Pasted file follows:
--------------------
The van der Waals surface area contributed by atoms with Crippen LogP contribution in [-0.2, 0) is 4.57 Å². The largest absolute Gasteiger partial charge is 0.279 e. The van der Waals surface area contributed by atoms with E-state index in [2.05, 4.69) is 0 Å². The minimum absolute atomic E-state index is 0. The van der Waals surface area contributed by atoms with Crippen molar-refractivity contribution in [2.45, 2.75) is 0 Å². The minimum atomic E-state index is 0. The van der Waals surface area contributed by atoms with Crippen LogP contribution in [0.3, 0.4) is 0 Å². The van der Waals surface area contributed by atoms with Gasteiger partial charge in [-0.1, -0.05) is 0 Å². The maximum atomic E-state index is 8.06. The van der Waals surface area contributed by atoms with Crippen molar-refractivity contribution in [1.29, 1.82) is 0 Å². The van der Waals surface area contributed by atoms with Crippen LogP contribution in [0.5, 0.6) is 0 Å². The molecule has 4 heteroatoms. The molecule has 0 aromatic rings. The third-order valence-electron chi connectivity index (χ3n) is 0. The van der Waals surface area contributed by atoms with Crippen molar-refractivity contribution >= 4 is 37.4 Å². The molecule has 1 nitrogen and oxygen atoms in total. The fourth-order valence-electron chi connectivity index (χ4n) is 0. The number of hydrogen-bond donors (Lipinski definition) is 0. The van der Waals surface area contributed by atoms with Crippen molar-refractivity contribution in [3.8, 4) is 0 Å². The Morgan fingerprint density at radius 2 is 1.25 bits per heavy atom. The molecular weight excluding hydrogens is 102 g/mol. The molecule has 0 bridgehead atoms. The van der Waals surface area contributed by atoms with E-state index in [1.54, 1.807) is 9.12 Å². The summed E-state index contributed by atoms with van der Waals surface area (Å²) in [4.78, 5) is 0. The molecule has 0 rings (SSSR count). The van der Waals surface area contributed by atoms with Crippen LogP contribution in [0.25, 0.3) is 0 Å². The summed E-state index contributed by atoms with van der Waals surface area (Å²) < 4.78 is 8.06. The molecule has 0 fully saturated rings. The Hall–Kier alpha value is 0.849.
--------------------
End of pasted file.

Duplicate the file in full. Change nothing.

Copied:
The van der Waals surface area contributed by atoms with Crippen LogP contribution in [-0.2, 0) is 4.57 Å². The largest absolute Gasteiger partial charge is 0.279 e. The van der Waals surface area contributed by atoms with E-state index in [2.05, 4.69) is 0 Å². The minimum absolute atomic E-state index is 0. The van der Waals surface area contributed by atoms with Crippen molar-refractivity contribution in [2.45, 2.75) is 0 Å². The minimum atomic E-state index is 0. The van der Waals surface area contributed by atoms with Crippen LogP contribution in [0.3, 0.4) is 0 Å². The van der Waals surface area contributed by atoms with Gasteiger partial charge in [-0.1, -0.05) is 0 Å². The maximum atomic E-state index is 8.06. The van der Waals surface area contributed by atoms with Crippen molar-refractivity contribution in [1.29, 1.82) is 0 Å². The van der Waals surface area contributed by atoms with Crippen LogP contribution in [0.5, 0.6) is 0 Å². The molecule has 4 heteroatoms. The molecule has 0 aromatic rings. The third-order valence-electron chi connectivity index (χ3n) is 0. The van der Waals surface area contributed by atoms with Crippen molar-refractivity contribution >= 4 is 37.4 Å². The molecule has 1 nitrogen and oxygen atoms in total. The fourth-order valence-electron chi connectivity index (χ4n) is 0. The number of hydrogen-bond donors (Lipinski definition) is 0. The van der Waals surface area contributed by atoms with Crippen molar-refractivity contribution in [3.8, 4) is 0 Å². The Morgan fingerprint density at radius 2 is 1.25 bits per heavy atom. The molecular weight excluding hydrogens is 102 g/mol. The molecule has 0 bridgehead atoms. The van der Waals surface area contributed by atoms with E-state index in [1.54, 1.807) is 9.12 Å². The summed E-state index contributed by atoms with van der Waals surface area (Å²) in [4.78, 5) is 0. The molecule has 0 rings (SSSR count). The van der Waals surface area contributed by atoms with Crippen LogP contribution in [0.25, 0.3) is 0 Å². The summed E-state index contributed by atoms with van der Waals surface area (Å²) < 4.78 is 8.06. The molecule has 0 fully saturated rings. The Hall–Kier alpha value is 0.849.